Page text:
In which Annie (high school teacher, mother of two young girls and a younger boy) and her aunt Deborah (children's bookseller, mother of two young women in their 20s) discuss children's books and come up with annotated lists.

Sunday, August 8, 2010

Fairy Tale Anxieties

Dear Annie,

As you say, fairy tales are elemental and stark.  Primal, one could say.  I think Disney has conditioned us to think of fairy tales as stories for young children, but most of them are adult folktales, or were written for adults originally.  They're also, as Rachel points out in her comment, very woven into our culture, for better or worse.

I tend to subscribe to the general sense of Bruno Bettelheim's analysis of children and fairy tales, summarized well in this article.  The situations and characters in fairy tales, Bettelheim says, reflect thoughts that children have, but don't know how to process. 
Bettelheim argues that what children really gain from these grim and troubling stories of being shoved in a witches oven, having one’s head cut off, or being eaten by a wolf (all not exactly a ball of fun) is the symbolic assurance that all difficulties in life can be mastered with the right attitude and some courage. Folk tale characters experience existential anxieties that are inherent in human nature: the need to be loved, the fear that one is thought worthless (look at poor Jack with his handful of beans!), the value of life and joy, and the ever-present spectre of death.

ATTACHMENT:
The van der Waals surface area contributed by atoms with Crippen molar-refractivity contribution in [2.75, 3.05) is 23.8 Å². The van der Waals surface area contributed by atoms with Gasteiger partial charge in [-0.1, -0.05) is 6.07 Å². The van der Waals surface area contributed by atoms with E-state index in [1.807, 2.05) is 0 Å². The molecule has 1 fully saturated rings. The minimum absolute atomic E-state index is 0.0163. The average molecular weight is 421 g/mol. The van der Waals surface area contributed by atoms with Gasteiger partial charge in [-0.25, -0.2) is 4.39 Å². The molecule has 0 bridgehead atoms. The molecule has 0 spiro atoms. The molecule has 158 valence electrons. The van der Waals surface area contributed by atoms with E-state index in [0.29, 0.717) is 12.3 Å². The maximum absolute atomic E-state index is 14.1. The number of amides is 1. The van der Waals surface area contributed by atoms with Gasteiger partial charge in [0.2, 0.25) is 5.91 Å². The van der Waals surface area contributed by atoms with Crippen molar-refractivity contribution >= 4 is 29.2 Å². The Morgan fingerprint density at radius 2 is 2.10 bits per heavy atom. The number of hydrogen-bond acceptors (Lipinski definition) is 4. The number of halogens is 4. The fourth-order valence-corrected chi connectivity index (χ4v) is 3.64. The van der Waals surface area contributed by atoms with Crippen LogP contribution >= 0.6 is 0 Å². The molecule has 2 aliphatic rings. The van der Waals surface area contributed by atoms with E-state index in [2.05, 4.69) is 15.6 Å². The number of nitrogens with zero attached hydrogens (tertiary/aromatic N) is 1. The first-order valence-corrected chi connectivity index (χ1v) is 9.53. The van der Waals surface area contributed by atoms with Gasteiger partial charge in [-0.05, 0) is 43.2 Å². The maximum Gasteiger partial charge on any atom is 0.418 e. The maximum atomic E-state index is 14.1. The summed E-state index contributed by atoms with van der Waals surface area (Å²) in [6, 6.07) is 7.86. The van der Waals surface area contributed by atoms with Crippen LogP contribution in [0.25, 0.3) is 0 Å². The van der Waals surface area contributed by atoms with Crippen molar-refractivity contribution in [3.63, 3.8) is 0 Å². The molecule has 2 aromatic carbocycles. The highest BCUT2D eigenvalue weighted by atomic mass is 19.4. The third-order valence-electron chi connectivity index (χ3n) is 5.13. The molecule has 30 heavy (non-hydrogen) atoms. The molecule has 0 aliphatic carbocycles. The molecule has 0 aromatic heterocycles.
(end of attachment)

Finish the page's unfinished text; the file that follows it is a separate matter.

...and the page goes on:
I've spoken with a number of teachers who read fairy tales to kids in grade school, older than the ages that parents usually turn to these tales.  I often recommend fairy tale collections as gifts for kids who are five, six or seven.  Even though children those ages are able to pay attention to much longer books, the emotional intensity of fairy tales, and the leaps of imagination they entail, appeal to children who are dealing more with how they fit in the world.  They can envision themselves as grappling independently with the world, even if their reality is quite sheltered.

I've never been a fan of the young adult horror genre, but it has a devoted following.  I think the motivations for reading it fit into Bettelheim's analysis: facing one's primal fears, and vicariously vanquishing them.  Again and again.   One gains strength by seeing what it's possible to overcome.

Adam Gopnik wrote an interesting piece on fairy tales in The New Yorker back in 2002 which rambles a bit but discusses both the Bettelheim take on folktales, and a more conservative they-teach-you-good-conservative-values argument. 

Such a rich vein, fairy tales.



1 comment:

  1. my kiddo ain't old enough yet, but my three-year-old niece is too scared of disney and skips ahead on her DVDs to the "happy" part ...